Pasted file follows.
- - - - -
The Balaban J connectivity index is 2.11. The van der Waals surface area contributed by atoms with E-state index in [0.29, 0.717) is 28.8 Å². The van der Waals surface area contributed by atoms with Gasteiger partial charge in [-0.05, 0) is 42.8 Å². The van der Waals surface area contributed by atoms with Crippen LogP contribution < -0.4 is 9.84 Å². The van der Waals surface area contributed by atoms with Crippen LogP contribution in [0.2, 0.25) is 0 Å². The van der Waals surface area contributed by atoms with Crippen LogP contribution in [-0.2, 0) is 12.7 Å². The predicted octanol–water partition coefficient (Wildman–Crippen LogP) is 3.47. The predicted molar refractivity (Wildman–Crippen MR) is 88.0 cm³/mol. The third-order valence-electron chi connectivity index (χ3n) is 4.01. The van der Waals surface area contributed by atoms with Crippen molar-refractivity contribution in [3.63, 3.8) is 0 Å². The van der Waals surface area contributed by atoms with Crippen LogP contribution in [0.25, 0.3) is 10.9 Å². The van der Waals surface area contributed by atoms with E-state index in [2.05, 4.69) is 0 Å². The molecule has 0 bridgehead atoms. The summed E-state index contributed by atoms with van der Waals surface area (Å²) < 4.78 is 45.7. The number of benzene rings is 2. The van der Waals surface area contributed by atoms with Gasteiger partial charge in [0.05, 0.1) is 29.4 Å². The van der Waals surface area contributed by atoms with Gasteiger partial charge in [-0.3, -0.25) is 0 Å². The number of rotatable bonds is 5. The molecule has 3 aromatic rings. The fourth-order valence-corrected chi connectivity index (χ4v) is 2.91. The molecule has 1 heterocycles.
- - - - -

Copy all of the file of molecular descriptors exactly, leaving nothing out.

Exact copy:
The Balaban J connectivity index is 2.11. The van der Waals surface area contributed by atoms with E-state index in [0.29, 0.717) is 28.8 Å². The van der Waals surface area contributed by atoms with Gasteiger partial charge in [-0.05, 0) is 42.8 Å². The van der Waals surface area contributed by atoms with Crippen LogP contribution < -0.4 is 9.84 Å². The van der Waals surface area contributed by atoms with Crippen LogP contribution in [0.2, 0.25) is 0 Å². The van der Waals surface area contributed by atoms with Crippen LogP contribution in [-0.2, 0) is 12.7 Å². The predicted octanol–water partition coefficient (Wildman–Crippen LogP) is 3.47. The predicted molar refractivity (Wildman–Crippen MR) is 88.0 cm³/mol. The third-order valence-electron chi connectivity index (χ3n) is 4.01. The van der Waals surface area contributed by atoms with Crippen molar-refractivity contribution in [3.63, 3.8) is 0 Å². The van der Waals surface area contributed by atoms with Crippen LogP contribution in [0.25, 0.3) is 10.9 Å². The van der Waals surface area contributed by atoms with E-state index in [2.05, 4.69) is 0 Å². The molecule has 0 bridgehead atoms. The summed E-state index contributed by atoms with van der Waals surface area (Å²) < 4.78 is 45.7. The number of benzene rings is 2. The van der Waals surface area contributed by atoms with Gasteiger partial charge in [0.05, 0.1) is 29.4 Å². The van der Waals surface area contributed by atoms with Gasteiger partial charge in [-0.3, -0.25) is 0 Å². The number of rotatable bonds is 5. The molecule has 3 aromatic rings. The fourth-order valence-corrected chi connectivity index (χ4v) is 2.91. The molecule has 1 heterocycles.